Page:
Just a quick idea: What about keeping the number of samples as the main reference and updating a sample counter variable and the value of Time::getHighResolutionTicks at the start of every audio block. This way the GUI thread could calculate a sample offset to the sample counter based on the high resolution ticks difference which should be quite stable for the period of one big sample block. Maybe this needs an additional offset of one block lengt as the block that the User hears while he/she looks at the UI is the one that was actually computed in the previous processBlock call.

I haven‘t implemented anything like that myself but right now I‘m pretty sure that this should work

I have to disagree. All the evidence I have gathered points toward not just a massive buffer size (and thus a difficulty finding a suitable source for synchronization), but also the GUI updates being very slow (on average about 100 milliseconds). Also the AnimatedAppComponent::setFramesPerSecond() seems to have little to no impact on the frequency that paint() is successfully carried out. I’m basing this on the results I got from using ScopedTimeMeasurement and Time::getHighResolutionTicks(). Running three back to back Logger::writeToLog() calls, in fact, takes less than a single millisecond:

    double timeSec;

        ScopedTimeMeasurement m (timeSec);
        Logger::writeToLog("[" + name + "] MAX time between updates: " + String(maxDelta.load()));
        Logger::writeToLog("[" + name + "] MIN time between updates: " + String(minDelta.load()));
        Logger::writeToLog("[" + name + "] AVG time between updates: " + String(avgTimeDelta.load()));
        String lastFive = "";
        for(auto i = 0; i < 5; i++){
            lastFive += String(lastFiveDeltas[i]) + ", ";

        Logger::writeToLog("[" + name + "] Last 5 updates: " + lastFive);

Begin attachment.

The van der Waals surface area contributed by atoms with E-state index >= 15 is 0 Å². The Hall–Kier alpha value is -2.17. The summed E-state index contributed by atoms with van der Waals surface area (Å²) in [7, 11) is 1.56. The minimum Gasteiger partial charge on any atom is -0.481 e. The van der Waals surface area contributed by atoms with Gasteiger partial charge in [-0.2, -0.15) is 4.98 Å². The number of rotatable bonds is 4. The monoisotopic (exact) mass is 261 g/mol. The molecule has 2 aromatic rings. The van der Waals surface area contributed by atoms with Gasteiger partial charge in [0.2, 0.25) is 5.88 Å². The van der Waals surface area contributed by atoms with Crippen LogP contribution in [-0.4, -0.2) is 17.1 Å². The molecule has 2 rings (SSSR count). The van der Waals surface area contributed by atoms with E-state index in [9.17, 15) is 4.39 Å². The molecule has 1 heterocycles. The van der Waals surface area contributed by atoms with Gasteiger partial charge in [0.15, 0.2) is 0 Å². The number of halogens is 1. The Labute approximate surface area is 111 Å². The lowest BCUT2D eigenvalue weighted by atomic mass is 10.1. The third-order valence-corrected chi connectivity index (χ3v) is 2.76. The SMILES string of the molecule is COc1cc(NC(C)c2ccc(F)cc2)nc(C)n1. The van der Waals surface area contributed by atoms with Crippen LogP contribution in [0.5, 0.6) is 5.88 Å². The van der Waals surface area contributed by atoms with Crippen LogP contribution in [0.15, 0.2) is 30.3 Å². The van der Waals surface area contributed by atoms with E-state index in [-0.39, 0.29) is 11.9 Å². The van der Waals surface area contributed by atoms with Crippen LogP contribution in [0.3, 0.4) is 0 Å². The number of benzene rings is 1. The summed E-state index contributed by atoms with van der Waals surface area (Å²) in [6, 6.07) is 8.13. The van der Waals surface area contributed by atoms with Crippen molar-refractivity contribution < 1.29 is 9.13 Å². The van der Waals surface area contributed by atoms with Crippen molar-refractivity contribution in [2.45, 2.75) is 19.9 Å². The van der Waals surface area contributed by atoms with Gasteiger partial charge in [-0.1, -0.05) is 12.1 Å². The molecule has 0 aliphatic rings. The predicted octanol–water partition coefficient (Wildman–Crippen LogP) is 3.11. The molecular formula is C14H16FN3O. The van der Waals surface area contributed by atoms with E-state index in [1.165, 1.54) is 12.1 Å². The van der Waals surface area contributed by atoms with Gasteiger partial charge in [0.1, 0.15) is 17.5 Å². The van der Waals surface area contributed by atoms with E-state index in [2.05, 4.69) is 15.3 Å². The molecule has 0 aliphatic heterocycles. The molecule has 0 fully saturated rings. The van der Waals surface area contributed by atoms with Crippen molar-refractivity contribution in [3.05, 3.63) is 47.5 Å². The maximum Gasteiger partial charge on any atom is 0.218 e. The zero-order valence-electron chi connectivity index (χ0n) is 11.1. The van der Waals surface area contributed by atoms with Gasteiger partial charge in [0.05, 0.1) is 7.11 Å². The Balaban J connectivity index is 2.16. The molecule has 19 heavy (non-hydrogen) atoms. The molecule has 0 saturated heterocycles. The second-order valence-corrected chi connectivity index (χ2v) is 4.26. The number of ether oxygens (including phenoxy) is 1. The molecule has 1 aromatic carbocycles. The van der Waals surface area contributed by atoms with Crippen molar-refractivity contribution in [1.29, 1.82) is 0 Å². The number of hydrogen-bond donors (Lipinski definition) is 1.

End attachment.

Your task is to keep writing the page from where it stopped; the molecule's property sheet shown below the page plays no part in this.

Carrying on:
Logger::writeToLog ("It took " + String (timeSec) + " seconds to write the log");

But, even if the Logger is adulterating my measurements, I believe I have effectively eliminated that argument as well. I implemented a class that can track the time between updates. It has a simple method that can be called (from paint(), for example) to update an average and a few other statistics. It also inherits from Timer, and so when it makes calls to the Logger it does so in a different thread than the GUI (I think? Or maybe Logger is asynchronous and uses up more CPU time somewhere else?), and calls the Logger infrequently (only every 8 seconds) to show an average. This is a typical output:

[VISUALIZER] MAX time between updates: 0.131872
[VISUALIZER] MIN time between updates: 0.000332
[VISUALIZER] AVG time between updates: 0.0994952
[VISUALIZER] Last 5 updates: 0.108426, 0.099429, 0.099429, 0.099429, 0.099429, 
It took 0.000282 seconds to write the log

As of now, I have still not tried this on a real device. So, the only hope I hold out is that this slowness is a problem with the emulator. Otherwise, this I’m really at a loss.

I am also thinking about purchasing the JUCE Pro so that I can get premium support. You guys have been extremely helpful, but I really want this feature for my app, and I’m thinking that maybe they could help me more. Does anyone else have experience with JUCE Pro’s premium support?

Yes, in your case this is the case. setFramesPerSeconds() just sets up a timer to call repaint continuously with that interval. If your message queue is still busy with the previous paint (which is most likely the case, as you said your painting takes ~100 ms), a higher number in setFramesPerSeconds won’t speed things up.

IMHO there is the need to optimise the paint a bit. Can you try to simplify the paint() to see, from which paint you can get a reasonable frame rate?

Getting help from the juce guys is for sure a good thing, since android is not the platform I know best. It is probably best to get in touch via email and discuss the options. Here are the details: (it is not included in the pro license)

Good luck

Throwing this in here, since I was just debugging in Logic and noticed that it has a dedicated MetronomeUItriggerThread. Tightly synchronizing a visual with a beat is a tricky enough task that Apple apparently gave it its own thread.